The current international guidelines for sepsis and septic shock recommend using crystalloids for resuscitation and albumin for volume replacement when patients fail to reach certain haemodynamic endpoints with substantial amounts of crystalloids.
However, there is no consensus on what constitutes such amount and which endpoints should be used to monitor the success of the interventions.
This systematic literature review, followed by a meta-analysis, included 55 eligible randomised controlled studies involving approximately 27,000 critically ill adults that were conducted to evaluate the adequacy of crystalloid versus colloid IV fluids for resuscitation.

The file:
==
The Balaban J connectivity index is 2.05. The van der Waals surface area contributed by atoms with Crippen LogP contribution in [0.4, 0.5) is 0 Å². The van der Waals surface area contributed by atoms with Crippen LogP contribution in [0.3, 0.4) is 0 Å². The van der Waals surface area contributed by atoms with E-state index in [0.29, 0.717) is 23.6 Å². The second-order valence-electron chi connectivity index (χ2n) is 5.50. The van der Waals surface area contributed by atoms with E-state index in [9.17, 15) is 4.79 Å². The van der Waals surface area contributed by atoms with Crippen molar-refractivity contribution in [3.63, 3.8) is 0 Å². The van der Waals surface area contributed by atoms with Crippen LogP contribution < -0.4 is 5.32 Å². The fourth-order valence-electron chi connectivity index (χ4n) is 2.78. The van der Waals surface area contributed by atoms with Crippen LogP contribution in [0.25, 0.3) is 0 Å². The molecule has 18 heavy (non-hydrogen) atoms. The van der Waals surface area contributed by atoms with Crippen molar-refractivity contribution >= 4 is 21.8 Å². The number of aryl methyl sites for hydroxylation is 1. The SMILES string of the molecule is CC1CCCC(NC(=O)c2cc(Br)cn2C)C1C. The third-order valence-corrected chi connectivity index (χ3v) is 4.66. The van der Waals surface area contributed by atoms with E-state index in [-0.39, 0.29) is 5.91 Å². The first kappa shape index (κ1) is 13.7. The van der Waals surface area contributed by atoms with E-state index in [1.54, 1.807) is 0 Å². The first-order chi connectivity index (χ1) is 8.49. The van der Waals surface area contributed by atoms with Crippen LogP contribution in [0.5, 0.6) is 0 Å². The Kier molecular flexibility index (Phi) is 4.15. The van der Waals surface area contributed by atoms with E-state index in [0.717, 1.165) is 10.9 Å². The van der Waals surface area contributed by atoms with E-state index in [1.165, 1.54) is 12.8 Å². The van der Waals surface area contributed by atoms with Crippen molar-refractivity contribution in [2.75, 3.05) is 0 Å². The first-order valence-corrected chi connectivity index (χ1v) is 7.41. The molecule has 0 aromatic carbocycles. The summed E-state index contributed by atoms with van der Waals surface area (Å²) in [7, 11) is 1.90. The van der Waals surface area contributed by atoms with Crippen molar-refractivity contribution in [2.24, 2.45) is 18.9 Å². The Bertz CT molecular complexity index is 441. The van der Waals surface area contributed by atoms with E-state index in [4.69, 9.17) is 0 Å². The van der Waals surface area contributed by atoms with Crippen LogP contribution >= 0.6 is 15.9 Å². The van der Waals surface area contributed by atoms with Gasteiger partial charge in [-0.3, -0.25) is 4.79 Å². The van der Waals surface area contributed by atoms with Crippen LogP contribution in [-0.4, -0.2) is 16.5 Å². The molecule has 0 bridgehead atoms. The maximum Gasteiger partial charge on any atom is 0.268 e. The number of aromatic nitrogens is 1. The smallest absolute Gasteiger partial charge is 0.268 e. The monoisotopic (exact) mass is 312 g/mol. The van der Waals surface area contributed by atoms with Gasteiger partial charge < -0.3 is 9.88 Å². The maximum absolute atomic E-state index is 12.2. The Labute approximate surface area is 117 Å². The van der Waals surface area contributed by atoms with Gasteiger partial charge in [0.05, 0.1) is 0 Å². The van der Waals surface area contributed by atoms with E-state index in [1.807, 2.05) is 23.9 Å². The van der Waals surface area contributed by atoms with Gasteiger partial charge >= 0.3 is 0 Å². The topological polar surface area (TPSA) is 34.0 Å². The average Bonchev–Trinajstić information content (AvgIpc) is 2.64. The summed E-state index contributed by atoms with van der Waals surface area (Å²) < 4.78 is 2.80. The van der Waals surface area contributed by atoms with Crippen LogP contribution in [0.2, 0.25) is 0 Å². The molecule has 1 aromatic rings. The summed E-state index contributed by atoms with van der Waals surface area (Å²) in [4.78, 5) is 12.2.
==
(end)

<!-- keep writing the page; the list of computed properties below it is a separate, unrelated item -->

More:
The most common settings studied were shock, trauma, sepsis, and critical care. The analysis focused on haemodynamic outcomes as well as mortality and revealed that crystalloids were less effective in reaching the predefined target values for central venous pressure, mean arterial pressure, and cardiac index.
However, these significant differences in haemodynamic response were not reflected in mortality, and hydroxyethyl starch (HES) was the only synthetic colloid associated with increased mortality (all- and 90-day mortality) vs crystalloids.
In addition, significantly higher volumes of crystalloid fluids were administered when compared with HES, indicating a risk of positive fluid balance with crystalloids.
Further research is needed to elucidate when to switch from crystalloids to colloids.